When we’ve done wrong and want back into God’s good graces, the only thing we want to know is, “What is this going to cost me–emotionally, physically, financially.  How much discipline will I have to stand under?” “When will ‘this’ be over?”  “What will God include in His ‘this?’”  The particular “this” under consideration is in Luke 1:20:

 “And now you [Zechariah the priest] will be silent and not able to speak until the day this happens . . .”

In judgment, Zechariah had been struck dumb for failure to believe the Lord about the birth of a son.  The angel Gabriel predicted eight things about the yet-to-be conceived John the Baptist that would need to happen before Zechariah would be able to speak again.  That’s the “this.”  What was Zechariah–now unable to speak (dumb)–thinking about these predictions?

What do we think about when we’ve seriously failed God?  We think, “How much spiritual discipline is God going to put me through?  Am I going to have to spirit-ually work a second job for six months to get this thing behind me? How many spiritual laps am I going to have to run around Mt. Sinai?”  (Yes, that is legalism and false doctrine and a works-based forgiveness, but being the fallen sinners we are, we tend to think this way.)

Zechariah may have been thinking, “How long will it take ‘until the day this’ is behind me?”  Let’s track with him and imagine what he was thinking, because there’s an encouraging thought for us.

First, “Your wife Elizabeth will bear you a son” (1:13).  “Wonderful” thought Zech, “but that means I’ll be unable to speak for nine months and who knows how long conception will take!”

Second, “. . . you are to give him the name John” (1:13).  “That’s not a family name, but okay.  At least it doesn’t add anything to the time I’ll be doing.”

Third, “He will be a joy and delight to you, and many will rejoice . . .” (1:14).  “Fine.  I’m still at nine months plus conception time.”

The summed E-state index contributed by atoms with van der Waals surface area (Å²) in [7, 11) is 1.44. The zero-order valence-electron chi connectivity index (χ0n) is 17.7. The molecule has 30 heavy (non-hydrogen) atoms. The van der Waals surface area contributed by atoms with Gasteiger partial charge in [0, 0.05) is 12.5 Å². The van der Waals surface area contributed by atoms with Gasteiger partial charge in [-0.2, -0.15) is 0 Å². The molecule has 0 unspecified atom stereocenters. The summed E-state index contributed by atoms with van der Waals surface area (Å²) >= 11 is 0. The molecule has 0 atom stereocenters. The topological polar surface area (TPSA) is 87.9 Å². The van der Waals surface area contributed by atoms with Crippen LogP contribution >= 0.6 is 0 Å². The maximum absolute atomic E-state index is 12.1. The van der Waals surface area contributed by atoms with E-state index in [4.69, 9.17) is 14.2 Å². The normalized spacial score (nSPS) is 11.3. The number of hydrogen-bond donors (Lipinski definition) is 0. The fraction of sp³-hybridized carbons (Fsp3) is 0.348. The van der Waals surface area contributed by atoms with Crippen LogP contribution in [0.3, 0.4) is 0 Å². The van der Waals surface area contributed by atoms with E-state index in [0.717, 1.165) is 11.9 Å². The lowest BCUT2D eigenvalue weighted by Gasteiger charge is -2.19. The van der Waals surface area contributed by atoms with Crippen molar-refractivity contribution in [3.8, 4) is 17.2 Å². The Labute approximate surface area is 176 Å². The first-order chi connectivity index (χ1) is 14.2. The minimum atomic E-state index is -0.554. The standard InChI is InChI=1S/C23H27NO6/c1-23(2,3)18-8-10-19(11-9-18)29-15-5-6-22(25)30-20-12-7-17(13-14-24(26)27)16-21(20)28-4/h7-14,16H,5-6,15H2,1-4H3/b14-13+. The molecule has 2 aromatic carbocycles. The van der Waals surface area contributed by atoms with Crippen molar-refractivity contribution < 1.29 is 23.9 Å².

Fourth, “He will be great” (1:15).  “For an older couple like us, just having a baby would be great.  And no extra time tacked on by this prediction.”

Fifth, “He is never to take wine or other fermented drink” (1:15).  “Uh-oh.  Since Elizabeth and I would never give our young child alcohol, this must mean he has to grow up enough to reject strong drink himself.  Oh no!  That means I’m up to conception time, plus nine months, plus ten years minimum!”

Sixth, “Many of the people of Israel will be brought back to the Lord” (1:16). “This means our son would have to reach adult age before this could be God’s servant to do this. Oh, no”

Seventh, “He will go before the Lord . . . to turn the hearts of the fathers to their children.” This is a vague statement,  but it showed again that adulthood would have to be reached before this was likely to happen.   

Eighth, “He will prepare a people to respond to God” (1:17).  “Wow!  My son is going to introduce the Messiah.  Awesome.  But unless our boy becomes a boy-preacher, I could be dumb for 30+ years!  That’s heavy!” Believer, it is encouraging to notice that God drew the line on the this in a gracious spot.  He could have included the fulfillment time for all eight predictions, but He didn’t.  Luke 1:64 says that immediately after the infant was named, God restored Zechariah’s speech.  God will be gracious to you also.  Let’s trust Him.  Enjoy Him.  Obey Him.  Merry Christmas!